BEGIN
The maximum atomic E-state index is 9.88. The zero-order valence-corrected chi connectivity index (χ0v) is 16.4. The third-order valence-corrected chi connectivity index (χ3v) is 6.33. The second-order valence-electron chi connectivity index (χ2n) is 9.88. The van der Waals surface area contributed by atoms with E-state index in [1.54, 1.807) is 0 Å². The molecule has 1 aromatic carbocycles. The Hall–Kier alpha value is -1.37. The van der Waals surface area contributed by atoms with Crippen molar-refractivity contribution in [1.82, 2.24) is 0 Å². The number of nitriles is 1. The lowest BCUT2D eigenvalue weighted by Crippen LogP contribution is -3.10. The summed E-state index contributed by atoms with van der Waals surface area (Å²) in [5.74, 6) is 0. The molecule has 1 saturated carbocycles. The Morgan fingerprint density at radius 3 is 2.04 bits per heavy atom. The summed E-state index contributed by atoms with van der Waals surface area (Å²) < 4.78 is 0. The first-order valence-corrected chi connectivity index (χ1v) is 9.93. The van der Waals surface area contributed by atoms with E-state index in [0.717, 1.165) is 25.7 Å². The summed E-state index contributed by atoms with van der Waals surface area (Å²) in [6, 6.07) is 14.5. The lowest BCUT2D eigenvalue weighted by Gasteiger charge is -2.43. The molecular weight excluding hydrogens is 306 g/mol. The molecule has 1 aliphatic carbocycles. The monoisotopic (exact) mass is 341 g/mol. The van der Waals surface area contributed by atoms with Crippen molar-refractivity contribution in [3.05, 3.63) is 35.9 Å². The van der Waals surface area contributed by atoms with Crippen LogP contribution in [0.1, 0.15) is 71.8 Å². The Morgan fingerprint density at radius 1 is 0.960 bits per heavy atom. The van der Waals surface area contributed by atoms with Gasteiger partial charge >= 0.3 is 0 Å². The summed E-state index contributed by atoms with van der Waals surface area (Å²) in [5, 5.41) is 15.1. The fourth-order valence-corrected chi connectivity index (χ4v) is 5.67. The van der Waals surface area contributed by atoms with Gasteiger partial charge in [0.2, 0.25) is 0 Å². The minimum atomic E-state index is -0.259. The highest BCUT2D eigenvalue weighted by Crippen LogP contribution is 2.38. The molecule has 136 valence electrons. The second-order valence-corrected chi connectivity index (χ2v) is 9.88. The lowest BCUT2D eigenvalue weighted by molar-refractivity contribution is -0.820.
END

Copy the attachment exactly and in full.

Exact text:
The maximum atomic E-state index is 9.88. The zero-order valence-corrected chi connectivity index (χ0v) is 16.4. The third-order valence-corrected chi connectivity index (χ3v) is 6.33. The second-order valence-electron chi connectivity index (χ2n) is 9.88. The van der Waals surface area contributed by atoms with E-state index in [1.54, 1.807) is 0 Å². The molecule has 1 aromatic carbocycles. The Hall–Kier alpha value is -1.37. The van der Waals surface area contributed by atoms with Crippen molar-refractivity contribution in [1.82, 2.24) is 0 Å². The number of nitriles is 1. The lowest BCUT2D eigenvalue weighted by Crippen LogP contribution is -3.10. The summed E-state index contributed by atoms with van der Waals surface area (Å²) in [5.74, 6) is 0. The molecule has 1 saturated carbocycles. The Morgan fingerprint density at radius 3 is 2.04 bits per heavy atom. The summed E-state index contributed by atoms with van der Waals surface area (Å²) < 4.78 is 0. The first-order valence-corrected chi connectivity index (χ1v) is 9.93. The van der Waals surface area contributed by atoms with E-state index in [0.717, 1.165) is 25.7 Å². The summed E-state index contributed by atoms with van der Waals surface area (Å²) in [6, 6.07) is 14.5. The lowest BCUT2D eigenvalue weighted by Gasteiger charge is -2.43. The molecular weight excluding hydrogens is 306 g/mol. The molecule has 1 aliphatic carbocycles. The monoisotopic (exact) mass is 341 g/mol. The van der Waals surface area contributed by atoms with Crippen molar-refractivity contribution in [3.05, 3.63) is 35.9 Å². The van der Waals surface area contributed by atoms with Crippen LogP contribution in [0.1, 0.15) is 71.8 Å². The Morgan fingerprint density at radius 1 is 0.960 bits per heavy atom. The van der Waals surface area contributed by atoms with Gasteiger partial charge >= 0.3 is 0 Å². The summed E-state index contributed by atoms with van der Waals surface area (Å²) in [5, 5.41) is 15.1. The fourth-order valence-corrected chi connectivity index (χ4v) is 5.67. The van der Waals surface area contributed by atoms with Gasteiger partial charge in [0.2, 0.25) is 0 Å². The minimum atomic E-state index is -0.259. The highest BCUT2D eigenvalue weighted by Crippen LogP contribution is 2.38. The molecule has 136 valence electrons. The second-order valence-corrected chi connectivity index (χ2v) is 9.88. The lowest BCUT2D eigenvalue weighted by molar-refractivity contribution is -0.820.